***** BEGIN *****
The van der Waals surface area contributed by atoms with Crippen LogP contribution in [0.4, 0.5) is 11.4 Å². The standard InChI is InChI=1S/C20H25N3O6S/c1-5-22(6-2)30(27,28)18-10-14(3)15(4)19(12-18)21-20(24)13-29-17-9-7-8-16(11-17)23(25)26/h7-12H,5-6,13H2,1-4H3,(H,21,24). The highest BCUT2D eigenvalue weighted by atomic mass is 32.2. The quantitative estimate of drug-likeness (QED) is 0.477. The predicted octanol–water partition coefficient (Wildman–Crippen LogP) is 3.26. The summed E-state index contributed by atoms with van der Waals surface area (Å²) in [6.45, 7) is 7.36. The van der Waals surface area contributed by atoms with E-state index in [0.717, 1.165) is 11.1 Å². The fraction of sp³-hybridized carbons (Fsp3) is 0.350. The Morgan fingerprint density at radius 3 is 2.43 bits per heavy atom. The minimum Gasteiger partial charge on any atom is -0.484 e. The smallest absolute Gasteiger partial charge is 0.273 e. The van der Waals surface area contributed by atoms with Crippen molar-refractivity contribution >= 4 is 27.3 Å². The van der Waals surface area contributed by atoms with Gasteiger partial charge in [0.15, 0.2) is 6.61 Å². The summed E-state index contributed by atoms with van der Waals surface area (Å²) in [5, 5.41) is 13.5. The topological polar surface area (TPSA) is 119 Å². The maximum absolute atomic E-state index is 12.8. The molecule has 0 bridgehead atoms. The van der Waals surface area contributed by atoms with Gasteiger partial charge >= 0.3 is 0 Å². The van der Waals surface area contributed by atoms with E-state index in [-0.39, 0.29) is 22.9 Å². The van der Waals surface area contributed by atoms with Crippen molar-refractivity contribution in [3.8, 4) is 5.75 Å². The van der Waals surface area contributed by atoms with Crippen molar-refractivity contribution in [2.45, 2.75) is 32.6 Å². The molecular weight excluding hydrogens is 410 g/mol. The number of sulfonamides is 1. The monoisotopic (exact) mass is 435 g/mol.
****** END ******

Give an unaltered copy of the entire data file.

The van der Waals surface area contributed by atoms with Crippen LogP contribution in [0.4, 0.5) is 11.4 Å². The standard InChI is InChI=1S/C20H25N3O6S/c1-5-22(6-2)30(27,28)18-10-14(3)15(4)19(12-18)21-20(24)13-29-17-9-7-8-16(11-17)23(25)26/h7-12H,5-6,13H2,1-4H3,(H,21,24). The highest BCUT2D eigenvalue weighted by atomic mass is 32.2. The quantitative estimate of drug-likeness (QED) is 0.477. The predicted octanol–water partition coefficient (Wildman–Crippen LogP) is 3.26. The summed E-state index contributed by atoms with van der Waals surface area (Å²) in [6.45, 7) is 7.36. The van der Waals surface area contributed by atoms with E-state index in [0.717, 1.165) is 11.1 Å². The fraction of sp³-hybridized carbons (Fsp3) is 0.350. The Morgan fingerprint density at radius 3 is 2.43 bits per heavy atom. The minimum Gasteiger partial charge on any atom is -0.484 e. The smallest absolute Gasteiger partial charge is 0.273 e. The van der Waals surface area contributed by atoms with Crippen molar-refractivity contribution >= 4 is 27.3 Å². The van der Waals surface area contributed by atoms with Gasteiger partial charge in [0.15, 0.2) is 6.61 Å². The summed E-state index contributed by atoms with van der Waals surface area (Å²) in [5, 5.41) is 13.5. The topological polar surface area (TPSA) is 119 Å². The maximum absolute atomic E-state index is 12.8. The molecule has 0 bridgehead atoms. The van der Waals surface area contributed by atoms with Gasteiger partial charge >= 0.3 is 0 Å². The van der Waals surface area contributed by atoms with E-state index in [-0.39, 0.29) is 22.9 Å². The van der Waals surface area contributed by atoms with Crippen molar-refractivity contribution in [3.8, 4) is 5.75 Å². The van der Waals surface area contributed by atoms with Crippen molar-refractivity contribution in [2.45, 2.75) is 32.6 Å². The molecular weight excluding hydrogens is 410 g/mol. The number of sulfonamides is 1. The monoisotopic (exact) mass is 435 g/mol.